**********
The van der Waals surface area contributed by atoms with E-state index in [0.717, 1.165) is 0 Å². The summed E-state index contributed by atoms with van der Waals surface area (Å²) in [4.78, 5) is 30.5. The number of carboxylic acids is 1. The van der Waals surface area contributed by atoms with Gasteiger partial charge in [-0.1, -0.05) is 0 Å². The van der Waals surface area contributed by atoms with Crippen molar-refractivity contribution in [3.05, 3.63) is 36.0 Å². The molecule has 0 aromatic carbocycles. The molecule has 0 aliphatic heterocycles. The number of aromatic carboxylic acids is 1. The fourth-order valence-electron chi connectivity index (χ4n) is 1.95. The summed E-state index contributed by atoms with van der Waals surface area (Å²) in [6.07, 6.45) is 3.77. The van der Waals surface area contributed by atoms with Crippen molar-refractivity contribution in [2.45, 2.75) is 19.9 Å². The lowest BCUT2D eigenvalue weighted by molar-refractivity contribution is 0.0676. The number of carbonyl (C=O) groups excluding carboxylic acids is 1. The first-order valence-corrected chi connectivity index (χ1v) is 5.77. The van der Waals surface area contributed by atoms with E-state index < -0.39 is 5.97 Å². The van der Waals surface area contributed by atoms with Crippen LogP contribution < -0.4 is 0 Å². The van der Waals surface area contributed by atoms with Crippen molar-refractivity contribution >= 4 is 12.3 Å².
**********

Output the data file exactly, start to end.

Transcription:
The van der Waals surface area contributed by atoms with E-state index in [0.717, 1.165) is 0 Å². The summed E-state index contributed by atoms with van der Waals surface area (Å²) in [4.78, 5) is 30.5. The number of carboxylic acids is 1. The van der Waals surface area contributed by atoms with Gasteiger partial charge in [-0.1, -0.05) is 0 Å². The van der Waals surface area contributed by atoms with Crippen molar-refractivity contribution in [3.05, 3.63) is 36.0 Å². The molecule has 0 aromatic carbocycles. The molecule has 0 aliphatic heterocycles. The number of aromatic carboxylic acids is 1. The fourth-order valence-electron chi connectivity index (χ4n) is 1.95. The summed E-state index contributed by atoms with van der Waals surface area (Å²) in [6.07, 6.45) is 3.77. The van der Waals surface area contributed by atoms with Crippen molar-refractivity contribution in [2.45, 2.75) is 19.9 Å². The lowest BCUT2D eigenvalue weighted by molar-refractivity contribution is 0.0676. The number of carbonyl (C=O) groups excluding carboxylic acids is 1. The first-order valence-corrected chi connectivity index (χ1v) is 5.77. The van der Waals surface area contributed by atoms with E-state index < -0.39 is 5.97 Å². The van der Waals surface area contributed by atoms with Crippen LogP contribution < -0.4 is 0 Å². The van der Waals surface area contributed by atoms with Crippen molar-refractivity contribution >= 4 is 12.3 Å².